It was a day that shattered Israel’s sense of its own invincibility and military might, undermining the security felt by every one of its citizens.
But it did not seem so extraordinary at the start.
When I saw the early morning “red alerts” on my phone warning of incoming rocket fire from Gaza, we had no idea of the scale of the assault. I messaged my colleagues – some of whom were away for the end of the Jewish holidays – to say that I would head to the office.
Soon I was struggling to absorb the impact of what I was saying on-air, even as the words left my mouth.
The intense missile fire which had me running in and out of the office air raid shelter turned out to be a cover for an unprecedented, complex, long-planned series of attacks.
We saw shocking images of Hamas fighters riding motorbikes through holes cut in Gaza’s perimeter fence, paragliding into southern Israel, storming heavily fortified military bases and filming themselves in the gardens of overrun kibbutzim.
Over painful hours, partygoers called into Israeli TV stations describing massacres as they hid from gunmen at the now notorious Nova Music Festival. Terrified residents shared videos of armed Palestinian squads on the streets of Sderot.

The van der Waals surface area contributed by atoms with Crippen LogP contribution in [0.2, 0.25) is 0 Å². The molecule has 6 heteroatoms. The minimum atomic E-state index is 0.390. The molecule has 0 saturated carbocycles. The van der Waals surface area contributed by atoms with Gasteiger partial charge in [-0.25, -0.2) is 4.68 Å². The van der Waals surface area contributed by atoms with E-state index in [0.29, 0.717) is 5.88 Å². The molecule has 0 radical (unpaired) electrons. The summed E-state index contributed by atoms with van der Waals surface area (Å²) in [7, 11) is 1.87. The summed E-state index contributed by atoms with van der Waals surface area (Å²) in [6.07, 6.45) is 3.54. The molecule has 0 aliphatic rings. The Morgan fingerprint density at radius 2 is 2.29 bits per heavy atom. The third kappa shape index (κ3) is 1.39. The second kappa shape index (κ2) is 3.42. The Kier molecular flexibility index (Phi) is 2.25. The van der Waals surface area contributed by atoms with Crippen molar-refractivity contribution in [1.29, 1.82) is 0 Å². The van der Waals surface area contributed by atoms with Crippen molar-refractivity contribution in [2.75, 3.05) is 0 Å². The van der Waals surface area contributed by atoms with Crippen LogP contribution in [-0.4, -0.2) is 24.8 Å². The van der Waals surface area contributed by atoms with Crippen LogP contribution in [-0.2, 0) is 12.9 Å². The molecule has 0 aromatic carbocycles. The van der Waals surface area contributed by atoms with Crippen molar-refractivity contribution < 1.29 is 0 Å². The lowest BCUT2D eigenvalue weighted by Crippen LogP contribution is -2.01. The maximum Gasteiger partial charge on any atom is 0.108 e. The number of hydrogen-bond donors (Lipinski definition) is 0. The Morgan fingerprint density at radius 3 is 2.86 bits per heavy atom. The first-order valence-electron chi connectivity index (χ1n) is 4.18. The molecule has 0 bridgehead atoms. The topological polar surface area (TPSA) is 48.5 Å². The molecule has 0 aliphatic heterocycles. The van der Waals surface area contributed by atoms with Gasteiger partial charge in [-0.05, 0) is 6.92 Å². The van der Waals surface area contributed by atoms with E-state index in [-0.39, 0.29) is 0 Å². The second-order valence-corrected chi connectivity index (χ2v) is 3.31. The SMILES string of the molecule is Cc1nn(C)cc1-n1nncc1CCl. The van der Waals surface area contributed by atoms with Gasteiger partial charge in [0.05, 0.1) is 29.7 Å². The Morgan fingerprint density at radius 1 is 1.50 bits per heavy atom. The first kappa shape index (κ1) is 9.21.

It was to prove to be the deadliest day in Israel’s 75-year history with people murdered systematically and ruthlessly. From some of the kibbutzim close to Gaza, footage later emerged showing the cold-blooded massacre of entire families. Ultimately, some 1,400 are estimated to have been killed.
The significance of the timing was not lost – as this onslaught came almost exactly 50 years after a surprise attack by Egypt and Syria on the holiest day in the Jewish calendar, Yom Kippur, sparked a major regional war.
The raw pain and shock for ordinary Israelis, still evident now, was on full display when I went to Ashkelon on 8 October.
As Israeli security forces continued to battle heavily armed men literally along the road from us, and rocket sirens continued to blare, at the hospital, parents searched tearfully and collapsed in anguish searching for their missing children.
“Raze Gaza!” one tormented mother shouted.
Early on in the war, there was a thirst for revenge and an urgent desire to restore Israel’s deterrence in front of its enemies. However, polls suggest this has since been complicated by growing fears about the impact that intense bombardment and a full-scale ground invasion could have on hostages snatched by Hamas.
Some 240 people are thought to be held: Israelis and foreigners, soldiers and civilians and old and young. Demonstrations and pleas to bring them home are becoming more urgent.
After surviving the nightmare of the Hamas attacks in Nir Oz, the life of Hadas Kalderon is now transformed into desperately campaigning to bring home her two children, Erez, who turned 12 as a hostage in Gaza, Sahar, 16, and Hadas’s ex-husband, Ofer. Her mother, Carmela Dan, and her niece, Noya, who were also abducted, have been found dead.
“I don’t even have time to grieve [for] my mother and my niece because I have to fight for my children and their father that’s still alive,” Hadas recently told the BBC. She calls for Israel to stop its military activity until the hostages are safe.